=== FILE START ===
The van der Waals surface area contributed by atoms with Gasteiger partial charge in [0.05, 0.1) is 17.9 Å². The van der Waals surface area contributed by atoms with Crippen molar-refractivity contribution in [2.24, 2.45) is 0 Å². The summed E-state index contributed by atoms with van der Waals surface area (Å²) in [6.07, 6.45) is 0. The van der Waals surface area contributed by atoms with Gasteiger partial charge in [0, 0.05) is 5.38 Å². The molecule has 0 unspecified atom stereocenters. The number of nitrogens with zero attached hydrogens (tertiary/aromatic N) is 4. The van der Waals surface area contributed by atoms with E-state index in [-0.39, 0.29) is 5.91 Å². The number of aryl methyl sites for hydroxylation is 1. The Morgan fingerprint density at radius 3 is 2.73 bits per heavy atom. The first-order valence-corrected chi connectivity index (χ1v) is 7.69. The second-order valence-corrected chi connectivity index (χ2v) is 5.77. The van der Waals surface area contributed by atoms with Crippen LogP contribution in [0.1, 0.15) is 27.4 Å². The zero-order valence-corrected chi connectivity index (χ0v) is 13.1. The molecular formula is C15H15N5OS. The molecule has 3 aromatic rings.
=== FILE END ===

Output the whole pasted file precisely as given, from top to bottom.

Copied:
The van der Waals surface area contributed by atoms with Gasteiger partial charge in [0.05, 0.1) is 17.9 Å². The van der Waals surface area contributed by atoms with Crippen molar-refractivity contribution in [2.24, 2.45) is 0 Å². The summed E-state index contributed by atoms with van der Waals surface area (Å²) in [6.07, 6.45) is 0. The van der Waals surface area contributed by atoms with Gasteiger partial charge in [0, 0.05) is 5.38 Å². The molecule has 0 unspecified atom stereocenters. The number of nitrogens with zero attached hydrogens (tertiary/aromatic N) is 4. The van der Waals surface area contributed by atoms with E-state index in [-0.39, 0.29) is 5.91 Å². The number of aryl methyl sites for hydroxylation is 1. The Morgan fingerprint density at radius 3 is 2.73 bits per heavy atom. The first-order valence-corrected chi connectivity index (χ1v) is 7.69. The second-order valence-corrected chi connectivity index (χ2v) is 5.77. The van der Waals surface area contributed by atoms with Crippen LogP contribution in [0.1, 0.15) is 27.4 Å². The zero-order valence-corrected chi connectivity index (χ0v) is 13.1. The molecular formula is C15H15N5OS. The molecule has 3 aromatic rings.